Close packing of jumbled tetrahedra.
Image: A. Jaoshvili, P. Chaikin, and A. Esakia.
A tetrahedron is a four-sided polyhedron. A regular tetrahedron, one of the Platonic solids, is a regular three-sided pyramid in which the base-edges and side-edges are of equal length. The projection of a regular tetrahedron can be an equilateral triangle or a square. The centers of the faces of a tetrahedron form another tetrahedron.
Research by Alexander Jaoshvili of New York University and colleagues, published in Physical Reviews Letters in 2010,1 showed that the tetrahedron is the most efficient shape for filling a container randomly with identically-shaped objects. They found that the tetrahedra were packed tightly enough to occupy 76 percent of their containers. In comparison, randomly packed spheres fill up to 64 percent of space, while the figure for ellipsoids can be as high as 74 percent.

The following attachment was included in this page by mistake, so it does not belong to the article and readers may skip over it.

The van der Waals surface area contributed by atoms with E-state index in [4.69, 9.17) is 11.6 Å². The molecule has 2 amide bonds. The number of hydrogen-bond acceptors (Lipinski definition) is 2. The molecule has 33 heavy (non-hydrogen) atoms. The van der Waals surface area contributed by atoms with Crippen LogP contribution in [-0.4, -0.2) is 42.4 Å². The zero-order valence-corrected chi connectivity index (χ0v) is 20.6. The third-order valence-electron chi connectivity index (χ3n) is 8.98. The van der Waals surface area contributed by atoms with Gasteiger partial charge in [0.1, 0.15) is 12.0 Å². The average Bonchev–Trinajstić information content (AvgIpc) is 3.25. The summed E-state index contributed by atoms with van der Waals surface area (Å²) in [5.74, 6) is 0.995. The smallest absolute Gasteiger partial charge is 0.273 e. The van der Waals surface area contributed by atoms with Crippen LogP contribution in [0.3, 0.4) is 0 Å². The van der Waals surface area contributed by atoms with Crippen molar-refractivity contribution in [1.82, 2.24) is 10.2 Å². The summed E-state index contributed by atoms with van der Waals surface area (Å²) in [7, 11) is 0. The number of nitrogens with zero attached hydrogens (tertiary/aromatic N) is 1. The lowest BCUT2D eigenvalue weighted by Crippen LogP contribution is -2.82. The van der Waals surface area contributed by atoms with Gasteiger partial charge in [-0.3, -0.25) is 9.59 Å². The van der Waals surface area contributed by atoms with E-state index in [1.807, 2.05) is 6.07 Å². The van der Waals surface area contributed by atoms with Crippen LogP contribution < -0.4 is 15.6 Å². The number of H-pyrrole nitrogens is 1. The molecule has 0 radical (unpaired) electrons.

1. Jaoshvili, A., Esakia, A., Porrati, M., and Chaikin, P. M. "Experiments on the random packing of tetrahedral dice," Physical Review Letters, 104, 185501 (2010).
De Malves' theorem
De Malves' theorem, or de Gua's theorem, is the three-dimensional equivalent of Pythagoras' theorem. It states that given a tetrahedron in which the edges meeting at one vertex, X, form three right angles (i.e. the tetrahedron is the result of chopping off the corner of a cuboid), the square of the face opposite X is equal to the sum of the squares of the other three faces. The theorem is named after the French mathematician Jean Paul de Gua de Malves (1713–1785).